A recent report by Reuters indicated that Advanced Micro Devices, Inc. (NYSE/AMD) has hired JPMorgan Chase & Co. (NYSE/JPM) to explore options, which is code that it’s getting ready to put itself up for sale. When it comes to technology stocks, Advanced Micro Devices (AMD) has been around for a long time, but its earnings outlook looks increasingly unfavorable. (Source: “Exclusive: AMD hires bank to explore options,” Reuters, November 13, 2012.)
Technology stocks change at a rapid pace. Even before the current shift away from the traditional personal computer (PC) to tablets and smartphones, AMD was losing the battle against Intel Corporation (NASDAQ/INTC). Now both of those traditional technology stocks are losing market share to smartphone- and tablet-based chip companies like ARM Holdings plc (NASDAQ/ARMH).
All one needs to do is look at the charts for these technology stocks to realize where the earnings outlook is brightest. AMD initially rose on hopes that it will be able to sell itself. However, following this report, AMD came out and denied these rumors. Frankly, considering where the share price is in relation to other technology stocks, one would think AMD would be happy to see any move upward in the stock.
Chart courtesy of www.StockCharts.com
The problem for AMD is that it is running out of money. To move into new markets, extensive research and development must be undertaken to compete with other technology stocks in this market sector. Without the ability to create new and innovative products, the earnings outlook can only be negative. When looking at the requirements by mobile phone and tablet makers, AMD needs to spend a considerable amount of money to conduct a significant business shift.
AMD has long-term debts and lease obligations of approximately $2.0 billion. (Source: “Exclusive: AMD hires bank to explore options,” Reuters, November 13, 2012.)The firm does have a large number of patents and engineers in place for a potential buyer. However, for the firm to get up to speed with other technology stocks, a substantial amount of capital does need to be deployed. The company is trying to reduce its cash expenses by eliminating 15% of its workforce. By focusing on areas in which it believes growth is possible, the company hopes to try and reverse its negative earnings outlook.
Looking at the chart, there is so much overhead resistance that I certainly would not touch the stock. We would need to see several quarters in which the company’s earnings outlook reverses direction and its cash flow starts to become positive. With technology stocks, investment in research and development is crucial for their earnings outlook, and at this point I don’t see AMD being able to make any inroads into the marketplace.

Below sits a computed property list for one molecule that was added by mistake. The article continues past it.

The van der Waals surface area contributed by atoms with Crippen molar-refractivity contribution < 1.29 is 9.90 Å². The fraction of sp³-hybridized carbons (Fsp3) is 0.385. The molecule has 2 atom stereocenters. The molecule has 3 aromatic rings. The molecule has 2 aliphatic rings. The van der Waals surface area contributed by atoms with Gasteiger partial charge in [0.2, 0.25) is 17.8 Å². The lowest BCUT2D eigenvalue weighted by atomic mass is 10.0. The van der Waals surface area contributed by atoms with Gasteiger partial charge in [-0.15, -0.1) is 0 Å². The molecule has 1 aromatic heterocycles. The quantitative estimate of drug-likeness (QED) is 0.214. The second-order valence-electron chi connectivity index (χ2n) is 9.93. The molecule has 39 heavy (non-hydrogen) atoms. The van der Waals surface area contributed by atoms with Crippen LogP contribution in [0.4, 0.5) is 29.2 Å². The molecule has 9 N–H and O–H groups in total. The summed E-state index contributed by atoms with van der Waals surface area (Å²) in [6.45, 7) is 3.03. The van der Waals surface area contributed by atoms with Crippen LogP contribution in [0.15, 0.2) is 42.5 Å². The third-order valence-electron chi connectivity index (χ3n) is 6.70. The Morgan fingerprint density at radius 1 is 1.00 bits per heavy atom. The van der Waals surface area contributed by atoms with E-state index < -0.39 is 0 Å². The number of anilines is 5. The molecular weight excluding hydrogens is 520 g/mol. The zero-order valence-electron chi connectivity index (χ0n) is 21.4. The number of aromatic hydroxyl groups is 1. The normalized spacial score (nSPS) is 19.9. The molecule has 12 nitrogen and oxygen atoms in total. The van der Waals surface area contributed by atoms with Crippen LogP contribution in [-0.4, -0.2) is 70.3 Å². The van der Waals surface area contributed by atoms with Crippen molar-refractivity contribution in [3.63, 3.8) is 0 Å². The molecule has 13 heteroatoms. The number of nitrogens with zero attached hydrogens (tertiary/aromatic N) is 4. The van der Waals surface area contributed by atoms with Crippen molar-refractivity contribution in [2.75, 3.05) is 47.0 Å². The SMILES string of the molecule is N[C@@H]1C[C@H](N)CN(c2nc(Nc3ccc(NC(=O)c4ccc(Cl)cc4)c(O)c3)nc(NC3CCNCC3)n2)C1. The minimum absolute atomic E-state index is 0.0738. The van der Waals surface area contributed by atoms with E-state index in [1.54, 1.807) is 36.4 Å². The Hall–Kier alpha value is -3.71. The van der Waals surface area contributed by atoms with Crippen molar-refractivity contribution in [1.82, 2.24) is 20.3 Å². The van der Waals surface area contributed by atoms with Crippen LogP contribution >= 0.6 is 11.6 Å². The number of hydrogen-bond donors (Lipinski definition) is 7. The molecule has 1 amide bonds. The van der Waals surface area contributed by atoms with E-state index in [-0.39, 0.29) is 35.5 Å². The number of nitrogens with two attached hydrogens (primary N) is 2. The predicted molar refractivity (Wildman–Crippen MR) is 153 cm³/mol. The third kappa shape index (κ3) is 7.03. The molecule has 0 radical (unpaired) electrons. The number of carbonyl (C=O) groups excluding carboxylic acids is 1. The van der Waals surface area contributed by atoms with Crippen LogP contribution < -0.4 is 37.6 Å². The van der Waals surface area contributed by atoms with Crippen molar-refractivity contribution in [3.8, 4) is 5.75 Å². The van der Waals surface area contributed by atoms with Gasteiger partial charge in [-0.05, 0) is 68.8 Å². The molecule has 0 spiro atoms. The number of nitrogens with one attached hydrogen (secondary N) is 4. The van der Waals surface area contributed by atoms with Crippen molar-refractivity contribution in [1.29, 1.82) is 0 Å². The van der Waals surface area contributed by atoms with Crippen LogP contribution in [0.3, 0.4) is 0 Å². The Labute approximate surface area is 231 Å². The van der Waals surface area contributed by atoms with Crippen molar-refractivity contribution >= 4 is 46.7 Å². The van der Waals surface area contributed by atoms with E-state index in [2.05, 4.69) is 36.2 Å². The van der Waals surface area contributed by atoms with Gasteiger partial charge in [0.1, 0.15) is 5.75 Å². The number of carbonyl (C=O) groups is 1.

Considering that AMD has so much invested in the PC market, I don’t see any potential suitors at this moment. Of course, anything can change, but with the massive rate AMD is burning through cash, I would avoid this stock for now.
Will AMD Get Bought Out? was last modified: January 9th, 2014 by Sasha Cekerevac, BA
Sasha Cekerevac, BA Economics with Finance specialization, is a Senior Editor at Lombardi Financial. He worked for CIBC World Markets for several years before moving to a top hedge fund, with assets under management of over $1.0 billion. He has comprehensive knowledge of institutional money flow; how the big funds analyze and execute their trades in the market. With a thorough understanding of both fundamental and technical subjects, Sasha offers a roadmap into how the markets really function and what... Read Full Bio »
Forecasts Aug. 29, 2015
Immediate term outlook:
The bear market rally in stocks that started in March 2009, extended because of unprecedented central bank money printing, is coming to an end. Gold bullion is up $1,000 an ounce since we first recommended it in 2002 and we are still bullish on the physical metal.
Short-to-medium term outlook:
World economies are entering their slowest growth period since 2009. The Chinese economy grew last year at its slowest pace in 24 years. Japan is in recession. The eurozone is in depression. With almost half the S&P 500 companies deriving revenue outside the U.S., slower world economic growth will negatively impact revenue and earnings growth of American companies. Domestically, America’s gross domestic product grew by only a meager 2.3% in the second quarter, which will negatively impact an already overpriced equity market.
Estimates Aug. 29, 2015
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